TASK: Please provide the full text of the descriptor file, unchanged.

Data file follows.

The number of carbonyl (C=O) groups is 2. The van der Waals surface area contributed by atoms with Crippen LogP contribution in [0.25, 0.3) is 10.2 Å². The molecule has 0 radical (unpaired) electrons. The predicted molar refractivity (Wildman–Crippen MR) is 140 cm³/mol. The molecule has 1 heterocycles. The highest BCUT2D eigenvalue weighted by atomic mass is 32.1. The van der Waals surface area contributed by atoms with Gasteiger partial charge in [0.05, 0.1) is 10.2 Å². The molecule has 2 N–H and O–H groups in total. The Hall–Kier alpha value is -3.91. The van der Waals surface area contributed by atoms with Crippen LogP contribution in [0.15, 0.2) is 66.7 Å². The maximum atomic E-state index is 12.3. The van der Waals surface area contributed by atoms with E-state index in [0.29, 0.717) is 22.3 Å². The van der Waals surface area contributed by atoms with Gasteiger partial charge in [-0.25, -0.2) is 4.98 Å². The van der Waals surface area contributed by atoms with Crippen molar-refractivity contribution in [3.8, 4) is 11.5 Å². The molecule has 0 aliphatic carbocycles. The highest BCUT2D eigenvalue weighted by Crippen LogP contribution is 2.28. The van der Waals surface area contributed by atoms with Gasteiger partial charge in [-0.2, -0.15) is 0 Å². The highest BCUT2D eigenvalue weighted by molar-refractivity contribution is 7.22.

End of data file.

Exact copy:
The number of carbonyl (C=O) groups is 2. The van der Waals surface area contributed by atoms with Crippen LogP contribution in [0.25, 0.3) is 10.2 Å². The molecule has 0 radical (unpaired) electrons. The predicted molar refractivity (Wildman–Crippen MR) is 140 cm³/mol. The molecule has 1 heterocycles. The highest BCUT2D eigenvalue weighted by atomic mass is 32.1. The van der Waals surface area contributed by atoms with Gasteiger partial charge in [0.05, 0.1) is 10.2 Å². The molecule has 2 N–H and O–H groups in total. The Hall–Kier alpha value is -3.91. The van der Waals surface area contributed by atoms with Crippen LogP contribution in [0.15, 0.2) is 66.7 Å². The maximum atomic E-state index is 12.3. The van der Waals surface area contributed by atoms with E-state index in [0.29, 0.717) is 22.3 Å². The van der Waals surface area contributed by atoms with Gasteiger partial charge in [-0.25, -0.2) is 4.98 Å². The van der Waals surface area contributed by atoms with Crippen molar-refractivity contribution in [3.8, 4) is 11.5 Å². The molecule has 0 aliphatic carbocycles. The highest BCUT2D eigenvalue weighted by Crippen LogP contribution is 2.28. The van der Waals surface area contributed by atoms with Gasteiger partial charge in [-0.2, -0.15) is 0 Å². The highest BCUT2D eigenvalue weighted by molar-refractivity contribution is 7.22.